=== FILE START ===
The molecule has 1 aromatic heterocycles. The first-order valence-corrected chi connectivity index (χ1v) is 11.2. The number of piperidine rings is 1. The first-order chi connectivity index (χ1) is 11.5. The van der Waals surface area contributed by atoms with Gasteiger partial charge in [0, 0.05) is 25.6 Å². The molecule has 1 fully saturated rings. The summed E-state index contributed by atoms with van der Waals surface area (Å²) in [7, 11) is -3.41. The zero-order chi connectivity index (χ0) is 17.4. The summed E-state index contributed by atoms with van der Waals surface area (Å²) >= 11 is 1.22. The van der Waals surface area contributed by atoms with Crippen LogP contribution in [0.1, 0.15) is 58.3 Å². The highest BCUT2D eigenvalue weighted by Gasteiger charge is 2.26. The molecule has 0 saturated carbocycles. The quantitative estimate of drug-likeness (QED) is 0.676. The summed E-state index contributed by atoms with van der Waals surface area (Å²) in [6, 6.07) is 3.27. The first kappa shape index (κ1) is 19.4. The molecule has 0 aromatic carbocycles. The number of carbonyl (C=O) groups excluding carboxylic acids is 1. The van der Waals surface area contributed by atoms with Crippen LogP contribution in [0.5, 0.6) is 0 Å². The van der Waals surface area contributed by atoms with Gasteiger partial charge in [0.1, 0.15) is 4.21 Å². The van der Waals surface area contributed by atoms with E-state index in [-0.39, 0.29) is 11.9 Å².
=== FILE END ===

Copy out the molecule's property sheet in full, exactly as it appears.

The molecule has 1 aromatic heterocycles. The first-order valence-corrected chi connectivity index (χ1v) is 11.2. The number of piperidine rings is 1. The first-order chi connectivity index (χ1) is 11.5. The van der Waals surface area contributed by atoms with Gasteiger partial charge in [0, 0.05) is 25.6 Å². The molecule has 1 fully saturated rings. The summed E-state index contributed by atoms with van der Waals surface area (Å²) in [7, 11) is -3.41. The zero-order chi connectivity index (χ0) is 17.4. The summed E-state index contributed by atoms with van der Waals surface area (Å²) >= 11 is 1.22. The van der Waals surface area contributed by atoms with Crippen LogP contribution in [0.1, 0.15) is 58.3 Å². The highest BCUT2D eigenvalue weighted by Gasteiger charge is 2.26. The molecule has 0 saturated carbocycles. The quantitative estimate of drug-likeness (QED) is 0.676. The summed E-state index contributed by atoms with van der Waals surface area (Å²) in [6, 6.07) is 3.27. The first kappa shape index (κ1) is 19.4. The molecule has 0 aromatic carbocycles. The number of carbonyl (C=O) groups excluding carboxylic acids is 1. The van der Waals surface area contributed by atoms with Crippen LogP contribution in [0.5, 0.6) is 0 Å². The van der Waals surface area contributed by atoms with Gasteiger partial charge in [0.1, 0.15) is 4.21 Å². The van der Waals surface area contributed by atoms with E-state index in [-0.39, 0.29) is 11.9 Å².